X. But here the adorable wisdom of our God shines forth: our surety ought not only to be man, but also taken from among men, that he might be the son of man; for if his human nature was created out of nothing, or out of the earth, he would certainly be true man, yet not our kinsman, not our brother. In order to this therefore, it became him, like other “ children, to be a partaker of flesh and blood,” Heb. i. 14. and to be “ born of a woman,” Gal. iv. 4. But it seemed inconsistent with the uńspotted holiness of the surety, that he should be descended of the posterity of Adam, who all derive hereditary pollution from him : for “ who can bring a clean thing out of an unclean ?” Job xiv. 4. Here let us adore the unsearchable wisdom of God. Though he would have a surety to be born of a woman, yet she was to be a virgin. For this, if there was nothing else intended, was at least an evidence of these two things : Ist, That the surety was not from Adam's covenant, as not being born according to the law of nature, and consequently not under the imputation of Adam's sin. 2dly, Nay that he could not be so much as considered as existing in Adam when Adam sinned. Seeing he was not born in virtue of that word where. by God blessed the state of marriage before the fall; encrease and multiply; but in virtue of the promise concerning the seed of the woman, which was made after the fall. And thus he was created a second Adam in opposition to the first. ** For the Lord hath created a new thing in the earth, 733 adidn mapy a woman shall compass a man,” Jer, xxxi. 22. We are it seems to take this in the utmost signification the words can admit of. That a woman, who is only such, and withpuit any thing of the woman but the sex, should compass, not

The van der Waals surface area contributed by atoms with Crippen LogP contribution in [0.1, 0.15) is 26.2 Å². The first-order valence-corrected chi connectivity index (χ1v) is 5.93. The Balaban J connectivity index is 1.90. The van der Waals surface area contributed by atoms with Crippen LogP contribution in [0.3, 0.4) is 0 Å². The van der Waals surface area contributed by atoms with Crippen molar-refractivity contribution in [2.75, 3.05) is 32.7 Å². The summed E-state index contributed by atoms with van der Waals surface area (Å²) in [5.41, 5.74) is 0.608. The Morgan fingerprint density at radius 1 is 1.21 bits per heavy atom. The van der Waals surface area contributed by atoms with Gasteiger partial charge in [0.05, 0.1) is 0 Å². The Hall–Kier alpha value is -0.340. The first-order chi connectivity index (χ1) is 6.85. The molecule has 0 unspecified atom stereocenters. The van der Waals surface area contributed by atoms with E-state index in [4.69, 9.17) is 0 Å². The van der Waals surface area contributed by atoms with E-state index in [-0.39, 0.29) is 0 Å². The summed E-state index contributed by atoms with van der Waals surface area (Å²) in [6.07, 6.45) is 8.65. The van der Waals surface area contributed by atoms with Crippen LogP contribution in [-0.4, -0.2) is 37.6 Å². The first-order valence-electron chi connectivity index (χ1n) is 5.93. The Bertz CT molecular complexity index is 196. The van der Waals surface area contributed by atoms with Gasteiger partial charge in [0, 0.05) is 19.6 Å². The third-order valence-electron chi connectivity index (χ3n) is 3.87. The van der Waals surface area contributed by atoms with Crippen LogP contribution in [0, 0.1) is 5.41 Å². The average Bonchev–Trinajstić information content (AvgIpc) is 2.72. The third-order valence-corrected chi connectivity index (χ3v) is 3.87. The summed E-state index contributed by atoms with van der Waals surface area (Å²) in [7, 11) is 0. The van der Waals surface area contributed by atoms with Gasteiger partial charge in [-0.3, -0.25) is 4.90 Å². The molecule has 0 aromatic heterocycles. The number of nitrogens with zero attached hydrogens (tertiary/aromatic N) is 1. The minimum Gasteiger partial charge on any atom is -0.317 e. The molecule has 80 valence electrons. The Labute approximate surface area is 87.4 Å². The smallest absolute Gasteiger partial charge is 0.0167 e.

by embrace, but by conception. (For such a compassing is meant, as is the work of God alone, and not the voluntary operation of man.) A male, denoting the more excellent sex, as Rev. xii. 5. " and she brought forth a male child." This then is a new thing, and a creation altogether divine. On this